Yes, says the United States Supreme Court in a recent decision. In Hughes v. Northwestern University, 142 S. Ct. 737 (2022), three current or former employees of Northwestern University sued it for breach of fiduciary duty with respect to its management of its retirement and savings plans. Among plaintiffs’ allegations were that the university offered too many investment options, over 400 in total, leading to “participant confusion and poor investment decisions.” The plaintiffs also complained that the University also offered a number of mutual funds and annuities in the form of “retail” share classes which carried higher fees than those charged by otherwise identical “institutional” share classes of the same investments offered by the retirement Plan. Finally, the plaintiffs alleged that the University failed adequately to monitor and control the fees paid by the Plan for record keeping, resulting in unreasonably high costs to participants.
The Seventh Circuit had affirmed dismissal of the complaint, finding that the Plan options included plaintiffs’ preferred type of low-cost index fund investments, even if they were not necessarily easy to locate among the more than 400 options.
Justice Sotomayor, writing for a unanimous Supreme Court, pointed out that under ERISA, Plan fiduciaries owe a duty of prudence to Plan participants to monitor all Plan investments and remove any imprudent ones. Thus, it was not a defense, as a matter of law, to point to the fact that the preferred investment options were among the Plan’s numerous choices. Offering a potpourri of diverse investment menu options did not necessarily discharge the fiduciary duties of prudence under ERISA. Therefore, the Supreme Court remanded the case to the Seventh Circuit to determine whether, under the circumstances, the duty of prudence was violated by not culling the potential investment options to eliminate more expensive choices.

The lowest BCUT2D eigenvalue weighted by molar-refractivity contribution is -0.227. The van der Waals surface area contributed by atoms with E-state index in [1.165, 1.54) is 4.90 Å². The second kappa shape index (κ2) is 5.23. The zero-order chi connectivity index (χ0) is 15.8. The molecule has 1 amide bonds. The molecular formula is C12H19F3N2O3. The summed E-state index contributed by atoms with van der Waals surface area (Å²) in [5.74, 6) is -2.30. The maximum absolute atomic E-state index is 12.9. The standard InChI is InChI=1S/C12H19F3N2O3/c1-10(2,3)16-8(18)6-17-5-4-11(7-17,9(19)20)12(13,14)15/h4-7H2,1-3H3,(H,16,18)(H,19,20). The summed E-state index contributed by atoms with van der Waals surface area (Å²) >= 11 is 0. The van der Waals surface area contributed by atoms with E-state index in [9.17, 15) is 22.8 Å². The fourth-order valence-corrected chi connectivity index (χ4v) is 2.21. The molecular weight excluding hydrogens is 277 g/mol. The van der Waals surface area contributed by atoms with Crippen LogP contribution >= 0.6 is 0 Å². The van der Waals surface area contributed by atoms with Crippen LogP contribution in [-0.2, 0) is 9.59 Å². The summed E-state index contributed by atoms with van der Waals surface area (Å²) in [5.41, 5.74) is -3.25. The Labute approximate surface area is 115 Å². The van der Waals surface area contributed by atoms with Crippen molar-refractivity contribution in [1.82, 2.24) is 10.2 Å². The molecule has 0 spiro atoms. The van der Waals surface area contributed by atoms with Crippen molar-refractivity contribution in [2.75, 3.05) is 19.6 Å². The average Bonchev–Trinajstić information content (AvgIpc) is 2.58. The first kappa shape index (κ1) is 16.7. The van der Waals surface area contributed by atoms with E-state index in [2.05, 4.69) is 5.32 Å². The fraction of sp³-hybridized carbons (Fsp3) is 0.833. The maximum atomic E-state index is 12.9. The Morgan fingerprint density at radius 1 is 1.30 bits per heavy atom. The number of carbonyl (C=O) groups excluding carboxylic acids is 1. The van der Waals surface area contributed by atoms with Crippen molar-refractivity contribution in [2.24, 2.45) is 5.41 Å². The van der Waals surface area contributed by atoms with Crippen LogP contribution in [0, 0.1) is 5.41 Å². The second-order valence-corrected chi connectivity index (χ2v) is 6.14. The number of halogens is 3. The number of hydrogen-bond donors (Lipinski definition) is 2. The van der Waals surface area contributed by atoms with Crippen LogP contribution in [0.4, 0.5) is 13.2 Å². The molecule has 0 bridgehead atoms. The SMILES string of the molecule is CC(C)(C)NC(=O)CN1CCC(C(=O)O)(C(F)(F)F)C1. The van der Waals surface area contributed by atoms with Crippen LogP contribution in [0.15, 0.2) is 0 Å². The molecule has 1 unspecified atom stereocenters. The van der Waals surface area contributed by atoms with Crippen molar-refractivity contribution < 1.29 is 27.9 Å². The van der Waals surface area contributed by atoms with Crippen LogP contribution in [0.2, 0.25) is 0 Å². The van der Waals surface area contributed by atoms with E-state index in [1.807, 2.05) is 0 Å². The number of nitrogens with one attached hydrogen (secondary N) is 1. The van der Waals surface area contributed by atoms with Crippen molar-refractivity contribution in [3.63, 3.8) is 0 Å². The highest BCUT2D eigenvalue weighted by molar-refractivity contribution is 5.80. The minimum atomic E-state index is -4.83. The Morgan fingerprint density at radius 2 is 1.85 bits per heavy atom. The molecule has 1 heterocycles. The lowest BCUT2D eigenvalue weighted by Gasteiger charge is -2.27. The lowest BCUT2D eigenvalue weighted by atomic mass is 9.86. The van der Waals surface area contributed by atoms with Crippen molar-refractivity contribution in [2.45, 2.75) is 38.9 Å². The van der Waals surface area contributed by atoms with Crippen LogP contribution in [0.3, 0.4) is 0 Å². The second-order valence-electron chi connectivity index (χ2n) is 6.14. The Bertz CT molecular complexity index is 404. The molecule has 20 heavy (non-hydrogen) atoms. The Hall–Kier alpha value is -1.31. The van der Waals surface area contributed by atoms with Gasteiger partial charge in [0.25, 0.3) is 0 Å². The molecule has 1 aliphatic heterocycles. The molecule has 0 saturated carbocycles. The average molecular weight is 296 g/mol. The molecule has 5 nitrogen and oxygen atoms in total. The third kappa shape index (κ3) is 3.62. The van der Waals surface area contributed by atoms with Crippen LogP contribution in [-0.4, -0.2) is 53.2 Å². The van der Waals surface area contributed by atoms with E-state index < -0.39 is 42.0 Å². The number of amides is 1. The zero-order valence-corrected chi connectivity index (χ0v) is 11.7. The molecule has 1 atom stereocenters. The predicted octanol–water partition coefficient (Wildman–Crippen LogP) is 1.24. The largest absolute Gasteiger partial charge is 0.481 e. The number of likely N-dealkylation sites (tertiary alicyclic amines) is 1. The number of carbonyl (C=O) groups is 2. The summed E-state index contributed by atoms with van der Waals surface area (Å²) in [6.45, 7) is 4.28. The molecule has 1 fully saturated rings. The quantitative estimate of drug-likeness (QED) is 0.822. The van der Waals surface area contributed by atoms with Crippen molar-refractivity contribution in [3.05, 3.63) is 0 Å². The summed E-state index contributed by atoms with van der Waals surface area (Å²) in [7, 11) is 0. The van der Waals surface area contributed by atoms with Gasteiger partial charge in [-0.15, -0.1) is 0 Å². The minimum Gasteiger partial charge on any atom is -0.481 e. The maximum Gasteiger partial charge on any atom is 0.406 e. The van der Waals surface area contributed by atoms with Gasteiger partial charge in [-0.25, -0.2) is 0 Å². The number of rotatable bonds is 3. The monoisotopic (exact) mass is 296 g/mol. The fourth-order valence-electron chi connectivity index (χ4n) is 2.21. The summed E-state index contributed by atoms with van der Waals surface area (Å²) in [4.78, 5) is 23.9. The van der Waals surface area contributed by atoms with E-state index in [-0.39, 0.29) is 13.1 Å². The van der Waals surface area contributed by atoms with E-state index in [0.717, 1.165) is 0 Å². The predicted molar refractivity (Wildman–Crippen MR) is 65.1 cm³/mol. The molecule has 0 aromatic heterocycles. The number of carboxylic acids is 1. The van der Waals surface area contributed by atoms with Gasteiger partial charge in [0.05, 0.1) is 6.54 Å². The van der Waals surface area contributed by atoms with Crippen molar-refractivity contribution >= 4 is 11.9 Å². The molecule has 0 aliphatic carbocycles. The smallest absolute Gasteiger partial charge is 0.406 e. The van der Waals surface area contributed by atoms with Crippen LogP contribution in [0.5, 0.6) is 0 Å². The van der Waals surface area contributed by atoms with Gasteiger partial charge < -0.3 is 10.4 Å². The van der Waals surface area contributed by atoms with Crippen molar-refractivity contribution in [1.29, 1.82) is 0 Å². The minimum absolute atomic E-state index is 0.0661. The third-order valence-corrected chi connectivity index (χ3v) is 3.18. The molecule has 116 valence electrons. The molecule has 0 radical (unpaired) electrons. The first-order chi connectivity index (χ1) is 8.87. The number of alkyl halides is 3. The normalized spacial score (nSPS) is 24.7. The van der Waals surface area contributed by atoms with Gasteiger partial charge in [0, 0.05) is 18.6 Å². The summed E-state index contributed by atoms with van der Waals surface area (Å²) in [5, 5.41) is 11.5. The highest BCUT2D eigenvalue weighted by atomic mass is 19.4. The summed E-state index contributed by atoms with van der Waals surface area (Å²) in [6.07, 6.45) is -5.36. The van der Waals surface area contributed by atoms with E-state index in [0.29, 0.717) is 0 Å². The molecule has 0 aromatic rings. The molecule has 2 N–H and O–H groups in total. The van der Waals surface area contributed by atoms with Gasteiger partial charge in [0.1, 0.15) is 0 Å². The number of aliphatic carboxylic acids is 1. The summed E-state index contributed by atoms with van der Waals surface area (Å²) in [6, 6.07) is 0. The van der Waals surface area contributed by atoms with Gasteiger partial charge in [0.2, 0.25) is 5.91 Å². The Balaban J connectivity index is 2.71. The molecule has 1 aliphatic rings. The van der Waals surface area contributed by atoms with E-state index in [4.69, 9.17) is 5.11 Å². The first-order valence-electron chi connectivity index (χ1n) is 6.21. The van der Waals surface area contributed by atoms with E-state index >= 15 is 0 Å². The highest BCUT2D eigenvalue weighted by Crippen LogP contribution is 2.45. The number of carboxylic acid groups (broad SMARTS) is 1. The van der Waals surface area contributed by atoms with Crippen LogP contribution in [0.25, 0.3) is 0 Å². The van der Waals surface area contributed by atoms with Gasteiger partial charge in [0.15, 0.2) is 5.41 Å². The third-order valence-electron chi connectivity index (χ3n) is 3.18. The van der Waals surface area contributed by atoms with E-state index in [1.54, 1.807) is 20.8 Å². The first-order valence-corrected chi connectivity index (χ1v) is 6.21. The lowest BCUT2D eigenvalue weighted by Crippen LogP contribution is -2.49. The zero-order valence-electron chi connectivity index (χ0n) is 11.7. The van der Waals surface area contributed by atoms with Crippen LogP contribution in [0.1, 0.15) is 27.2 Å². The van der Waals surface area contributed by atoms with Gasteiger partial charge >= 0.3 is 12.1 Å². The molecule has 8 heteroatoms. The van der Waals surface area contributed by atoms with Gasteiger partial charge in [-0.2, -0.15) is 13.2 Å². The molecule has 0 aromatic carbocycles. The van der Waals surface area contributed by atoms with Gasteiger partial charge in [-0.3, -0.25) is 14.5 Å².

The moral of the story is that providing a wide variety of investment choices does not necessarily insulate and discharge a fiduciary’s duty to monitor and offer prudent investment choices only. Of course, what is prudent for one Plan participant may not be prudent for another, Plan fiduciaries must walk a difficult tightrope between offering enough investment choices to satisfy the risk appetites of all its participants, while at the same time not offering too many choices on the investment menu, particularly more expensive ones.
Thomas J. McNamara is a member of the Law Firm of Certilman Balin Adler & Hyman, LLP.